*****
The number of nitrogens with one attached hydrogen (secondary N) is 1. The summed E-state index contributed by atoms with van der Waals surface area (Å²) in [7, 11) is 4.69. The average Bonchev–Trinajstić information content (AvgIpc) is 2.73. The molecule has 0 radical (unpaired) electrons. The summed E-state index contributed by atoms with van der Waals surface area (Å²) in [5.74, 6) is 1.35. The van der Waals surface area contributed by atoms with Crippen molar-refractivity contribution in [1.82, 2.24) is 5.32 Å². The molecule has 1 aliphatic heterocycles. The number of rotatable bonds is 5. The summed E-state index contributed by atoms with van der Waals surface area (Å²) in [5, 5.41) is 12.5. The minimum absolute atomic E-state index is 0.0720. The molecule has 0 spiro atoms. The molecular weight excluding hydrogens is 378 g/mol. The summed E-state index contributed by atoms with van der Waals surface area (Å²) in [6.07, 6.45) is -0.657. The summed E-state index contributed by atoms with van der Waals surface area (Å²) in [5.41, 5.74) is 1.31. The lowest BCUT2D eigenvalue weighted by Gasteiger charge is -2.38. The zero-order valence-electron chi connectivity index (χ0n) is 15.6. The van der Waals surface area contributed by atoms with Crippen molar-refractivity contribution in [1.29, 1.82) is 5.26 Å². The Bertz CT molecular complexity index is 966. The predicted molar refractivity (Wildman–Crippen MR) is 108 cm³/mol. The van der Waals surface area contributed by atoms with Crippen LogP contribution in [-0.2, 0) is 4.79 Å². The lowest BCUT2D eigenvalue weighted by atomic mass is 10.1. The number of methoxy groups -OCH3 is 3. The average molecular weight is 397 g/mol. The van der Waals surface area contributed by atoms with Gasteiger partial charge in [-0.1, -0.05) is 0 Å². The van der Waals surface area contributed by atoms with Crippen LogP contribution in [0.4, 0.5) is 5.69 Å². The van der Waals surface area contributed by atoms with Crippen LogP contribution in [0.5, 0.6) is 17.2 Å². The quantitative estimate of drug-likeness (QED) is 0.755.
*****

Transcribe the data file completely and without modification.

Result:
The number of nitrogens with one attached hydrogen (secondary N) is 1. The summed E-state index contributed by atoms with van der Waals surface area (Å²) in [7, 11) is 4.69. The average Bonchev–Trinajstić information content (AvgIpc) is 2.73. The molecule has 0 radical (unpaired) electrons. The summed E-state index contributed by atoms with van der Waals surface area (Å²) in [5.74, 6) is 1.35. The van der Waals surface area contributed by atoms with Crippen molar-refractivity contribution in [1.82, 2.24) is 5.32 Å². The molecule has 1 aliphatic heterocycles. The number of rotatable bonds is 5. The summed E-state index contributed by atoms with van der Waals surface area (Å²) in [5, 5.41) is 12.5. The minimum absolute atomic E-state index is 0.0720. The molecule has 0 spiro atoms. The molecular weight excluding hydrogens is 378 g/mol. The summed E-state index contributed by atoms with van der Waals surface area (Å²) in [6.07, 6.45) is -0.657. The summed E-state index contributed by atoms with van der Waals surface area (Å²) in [5.41, 5.74) is 1.31. The lowest BCUT2D eigenvalue weighted by Gasteiger charge is -2.38. The zero-order valence-electron chi connectivity index (χ0n) is 15.6. The van der Waals surface area contributed by atoms with Crippen molar-refractivity contribution in [1.29, 1.82) is 5.26 Å². The Bertz CT molecular complexity index is 966. The predicted molar refractivity (Wildman–Crippen MR) is 108 cm³/mol. The van der Waals surface area contributed by atoms with Crippen LogP contribution in [-0.2, 0) is 4.79 Å². The lowest BCUT2D eigenvalue weighted by atomic mass is 10.1. The number of methoxy groups -OCH3 is 3. The average molecular weight is 397 g/mol. The van der Waals surface area contributed by atoms with Gasteiger partial charge in [-0.1, -0.05) is 0 Å². The van der Waals surface area contributed by atoms with Crippen LogP contribution in [0.4, 0.5) is 5.69 Å². The van der Waals surface area contributed by atoms with Crippen LogP contribution in [0.5, 0.6) is 17.2 Å². The quantitative estimate of drug-likeness (QED) is 0.755.